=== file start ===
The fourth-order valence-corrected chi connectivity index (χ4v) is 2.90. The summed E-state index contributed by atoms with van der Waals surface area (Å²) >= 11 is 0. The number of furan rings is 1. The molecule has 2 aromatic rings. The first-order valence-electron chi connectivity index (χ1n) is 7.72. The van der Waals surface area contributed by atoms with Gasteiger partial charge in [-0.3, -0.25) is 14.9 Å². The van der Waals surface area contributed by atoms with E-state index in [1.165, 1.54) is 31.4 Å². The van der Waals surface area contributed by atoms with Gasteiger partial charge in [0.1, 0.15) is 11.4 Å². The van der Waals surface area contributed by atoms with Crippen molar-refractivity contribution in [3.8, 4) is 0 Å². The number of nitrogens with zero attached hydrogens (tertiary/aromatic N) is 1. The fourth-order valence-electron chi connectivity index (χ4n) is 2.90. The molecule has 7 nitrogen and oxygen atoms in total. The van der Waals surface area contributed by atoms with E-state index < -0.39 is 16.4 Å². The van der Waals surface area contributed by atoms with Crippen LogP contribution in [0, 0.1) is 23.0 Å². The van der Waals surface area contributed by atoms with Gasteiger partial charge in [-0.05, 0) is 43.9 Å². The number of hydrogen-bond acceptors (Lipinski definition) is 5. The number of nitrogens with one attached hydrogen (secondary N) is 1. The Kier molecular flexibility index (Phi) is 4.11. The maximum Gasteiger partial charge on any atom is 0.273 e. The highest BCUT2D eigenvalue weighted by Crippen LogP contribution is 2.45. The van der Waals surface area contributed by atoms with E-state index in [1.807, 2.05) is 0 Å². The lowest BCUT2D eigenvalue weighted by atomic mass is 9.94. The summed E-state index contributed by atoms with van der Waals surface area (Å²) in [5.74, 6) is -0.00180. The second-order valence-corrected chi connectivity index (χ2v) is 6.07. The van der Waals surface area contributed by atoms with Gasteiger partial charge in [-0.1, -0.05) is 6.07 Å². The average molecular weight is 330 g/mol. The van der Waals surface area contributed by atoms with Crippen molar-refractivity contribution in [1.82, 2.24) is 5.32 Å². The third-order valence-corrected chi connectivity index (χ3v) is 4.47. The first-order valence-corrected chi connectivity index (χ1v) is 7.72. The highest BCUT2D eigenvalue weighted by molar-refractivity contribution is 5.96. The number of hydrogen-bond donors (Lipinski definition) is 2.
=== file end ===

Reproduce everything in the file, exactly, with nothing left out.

The fourth-order valence-corrected chi connectivity index (χ4v) is 2.90. The summed E-state index contributed by atoms with van der Waals surface area (Å²) >= 11 is 0. The number of furan rings is 1. The molecule has 2 aromatic rings. The first-order valence-electron chi connectivity index (χ1n) is 7.72. The van der Waals surface area contributed by atoms with Gasteiger partial charge in [-0.3, -0.25) is 14.9 Å². The van der Waals surface area contributed by atoms with E-state index in [1.165, 1.54) is 31.4 Å². The van der Waals surface area contributed by atoms with Gasteiger partial charge in [0.1, 0.15) is 11.4 Å². The van der Waals surface area contributed by atoms with Crippen molar-refractivity contribution in [3.8, 4) is 0 Å². The number of nitrogens with zero attached hydrogens (tertiary/aromatic N) is 1. The fourth-order valence-electron chi connectivity index (χ4n) is 2.90. The molecule has 7 nitrogen and oxygen atoms in total. The van der Waals surface area contributed by atoms with E-state index < -0.39 is 16.4 Å². The van der Waals surface area contributed by atoms with Crippen LogP contribution in [0, 0.1) is 23.0 Å². The van der Waals surface area contributed by atoms with Gasteiger partial charge in [-0.05, 0) is 43.9 Å². The number of hydrogen-bond acceptors (Lipinski definition) is 5. The number of nitrogens with one attached hydrogen (secondary N) is 1. The Kier molecular flexibility index (Phi) is 4.11. The maximum Gasteiger partial charge on any atom is 0.273 e. The highest BCUT2D eigenvalue weighted by Crippen LogP contribution is 2.45. The van der Waals surface area contributed by atoms with E-state index in [1.807, 2.05) is 0 Å². The lowest BCUT2D eigenvalue weighted by atomic mass is 9.94. The summed E-state index contributed by atoms with van der Waals surface area (Å²) in [5.74, 6) is -0.00180. The second-order valence-corrected chi connectivity index (χ2v) is 6.07. The van der Waals surface area contributed by atoms with Gasteiger partial charge in [-0.1, -0.05) is 6.07 Å². The average molecular weight is 330 g/mol. The van der Waals surface area contributed by atoms with Crippen molar-refractivity contribution in [1.82, 2.24) is 5.32 Å². The third-order valence-corrected chi connectivity index (χ3v) is 4.47. The first-order valence-corrected chi connectivity index (χ1v) is 7.72. The highest BCUT2D eigenvalue weighted by molar-refractivity contribution is 5.96. The number of hydrogen-bond donors (Lipinski definition) is 2.